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Is my bike suitable for the Alps?

hoberinoshoberinos Posts: 27
edited July 2009 in MTB general
Hi all,

Going to Chamonix soon and I still can't decide whether to take my Specialized Stumpjumper FSR '05, or pay out oodles of cash hiring a Pitch Pro.

Having never been before, I'm not entirely sure what to expect, but I'm not planning on doing any death defying DH, more technical singletrack. However, I do want to be able to use some uplifts (zero G in Chamonix state on their site that a Stumpy FSR is NOT suitable for cable car uplifts, but I'm not sure why?).

Has anyone taken a Stumpy FSR or similar?
What were your experiences?



  • bomberesquebomberesque Posts: 1,701
    Stumpjumper FSR is good for the alps if you have the confidence and know your limits. Just make sure your bike is all together and the brakes are spot on (discs, right? you want discs) Dunno who zeroG are or why they say an FSR isn't suitable fro uplifts. Could be that the cable cars only access DH routes. Best ask them (that's who you're going with, I assume?)

    Take it slow and keep within your comfort zone, keep off the DH tracks unless very comfortable and you'll have a blast. If you feel the need for something more while you're there you should be able to hire something on site. I'm not too familiar with Chamonix, but you certainly can in Morzine and it's not a huge drive away iirc.

    Plus you'll get huge props for riding an XC bike in the mountains 8)

    /edit; as for experiences, Mrs B rode her Cannondale F1000 XC Hardtail in Morzine 2 years ago. That was a bit of a struggle (especially as she was getting used to discs...) but she managed and enjoyed herself. There were plenty of folks there on capable XC Ful Sussers even if the majority were on significantly burlier rigs.
    Everything in moderation ... except beer
    Beer in moderation ... is a waste of beer

    If riding an XC race bike is like touching the trail,
    then riding a rigid singlespeed is like licking it
    ... or being punched by it, depending on the day
  • P-JayP-Jay Posts: 1,478
    They probably just don't want punters taking their rental Stumpys on the DH tracks.

  • hoberinoshoberinos Posts: 27
    bomberesque: Sound advice - thanks. I've got Hope Mini Monos, so no problem with stopping power. ZeroG are a bike hire shop.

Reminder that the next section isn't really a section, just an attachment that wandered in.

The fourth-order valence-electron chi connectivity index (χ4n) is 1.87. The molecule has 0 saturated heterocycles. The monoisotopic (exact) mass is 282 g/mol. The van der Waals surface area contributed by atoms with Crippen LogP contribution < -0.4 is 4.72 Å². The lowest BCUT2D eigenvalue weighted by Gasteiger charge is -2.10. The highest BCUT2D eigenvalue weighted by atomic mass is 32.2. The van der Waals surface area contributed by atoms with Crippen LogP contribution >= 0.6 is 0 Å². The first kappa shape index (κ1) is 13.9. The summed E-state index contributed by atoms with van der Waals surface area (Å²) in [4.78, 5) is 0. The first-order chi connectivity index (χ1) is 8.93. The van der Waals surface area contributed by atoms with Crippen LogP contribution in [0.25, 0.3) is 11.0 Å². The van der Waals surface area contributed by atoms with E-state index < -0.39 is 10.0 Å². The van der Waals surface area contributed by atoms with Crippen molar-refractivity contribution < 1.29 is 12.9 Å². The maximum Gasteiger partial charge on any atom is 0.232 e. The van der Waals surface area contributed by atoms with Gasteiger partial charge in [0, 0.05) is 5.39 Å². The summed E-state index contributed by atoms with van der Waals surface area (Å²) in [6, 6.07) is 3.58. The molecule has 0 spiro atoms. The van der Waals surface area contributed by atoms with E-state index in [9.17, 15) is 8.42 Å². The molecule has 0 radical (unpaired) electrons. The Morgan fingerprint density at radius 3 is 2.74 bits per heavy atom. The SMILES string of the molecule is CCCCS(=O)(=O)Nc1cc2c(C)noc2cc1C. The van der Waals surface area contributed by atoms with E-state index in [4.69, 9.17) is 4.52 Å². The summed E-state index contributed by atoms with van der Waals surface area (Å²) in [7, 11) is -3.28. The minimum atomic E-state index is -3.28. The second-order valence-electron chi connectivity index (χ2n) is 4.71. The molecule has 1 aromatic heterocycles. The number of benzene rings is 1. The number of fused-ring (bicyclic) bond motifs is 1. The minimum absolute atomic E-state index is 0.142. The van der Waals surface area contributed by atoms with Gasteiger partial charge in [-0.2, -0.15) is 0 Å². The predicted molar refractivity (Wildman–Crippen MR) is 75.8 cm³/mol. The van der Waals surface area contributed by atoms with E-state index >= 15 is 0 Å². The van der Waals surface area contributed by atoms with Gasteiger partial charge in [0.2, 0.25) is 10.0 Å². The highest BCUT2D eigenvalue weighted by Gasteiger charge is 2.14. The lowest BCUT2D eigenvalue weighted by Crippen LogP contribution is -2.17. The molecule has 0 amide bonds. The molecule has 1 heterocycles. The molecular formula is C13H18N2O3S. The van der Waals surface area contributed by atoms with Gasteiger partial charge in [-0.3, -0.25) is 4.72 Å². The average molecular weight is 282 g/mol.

P-Jay: That makes a lot of sense!
  • Soul BoySoul Boy Posts: 359
    Took my Cotic Soul last year to Les Arc, my mate on a Atomlab Trail Pimp and another on a Marin Rocky Ridge, all hardtails. The guy guiding us wasn't too confident about our choice of bikes and put us in with a beginner group. We were moved up to the full suss group after lunch :lol:

    Have to say that 100mm travel and on a hardtail was quite hard work at points, but chasing 8inch full sussers down the black run was fun, and a real sense of achievement..

    Didn't have a troubles with their lift service, and don't know about other European resorts, but do know in Canada they won't let certain types of bikes up the mountain. Litigation I guess?!?
  • Soul BoySoul Boy Posts: 359
    ....and this year, only upgrades are sizing up from a 160mm rotor to a 185mm up front and chaging to flat pedals (spd's were a little scary in that terrain).

    Sure you have enough bike, get out there and have some fun!
  • MarkmjhMarkmjh Posts: 415
    I've never been to the alps on a bike either, but i do know people that have gone over on hardtails and they had a fantastic time.
    I think as people have said, keep within your limits and you will be fine. At the end of the day, people were riding bikes down stupid hills for a long time before 8" travel was invented :lol:
    Ride Crash Ride Again
  • My stock Kona Caldera worked fine last year in Les Gets. Sure, the MZ Race forks got a little overworked, and the 160mm Hayes 9s did suffer from a bit of pump, but I had a blast. For this year I've beefed up the tyres (2.35 High Rollers), swapped the forks for RS Revelations, and fitted Juicy 3s.
    You don't need FS, ride whatever you're comfortable with...
    Old hockey players never die - they just smell that way...
  • sara flowmtbsara flowmtb Posts: 118
    You'll be fine on that, we get quite a few guests on stumpys, plus other similar bikes. Get out there, see how it goes and hire for a couple of days if you want to try out a bigger bike.

    Cheaper changes you can make that may help are tyres - get fatter dual ply tyres. We generally use maxxis minions or high rollers, 2.35s. Then make sure it's serviced and all's working well. And have a great holiday!
  • hoberinoshoberinos Posts: 27
    Thanks everyone for your opinions.

    I took my bike in the end (after replacing some worn-out components - better to spend the money on this than on hiring!) and it was GREAT. If anyone gets the chance to go I would highly recommend it - even if you're not biking it's a stunning area.

    At times, it would have been nice to have a longer travel, more relaxed ride but overall it was the right choice.

    Mostly did gravity assisted riding using the brilliant cable car network to get around. The bike did take a fair amount of punishment, so if you're going to do the same, make sure it's up to it. The steep, technical terrain is relentless so brakes, tyres and suspension need to be in good order.

    We saw other riders on everything from hardtails (I wouldn't want to do it on one) to full on downhill rigs (going very very fast on the technical stuff).

    A brilliant holiday...

  • ashfanmanashfanman Posts: 186
    hoberinos wrote:

    Very, very jealous. That looks absolutely STUNNING.

    Glad to hear you had a great time - hopefully I'll make it out there myself some day! :D
  • joshtpjoshtp Posts: 3,966
    remember, i think im right in saying that the stumpy was 100mm in 05, maybe a bit more would be nice?
    I like bikes and stuff
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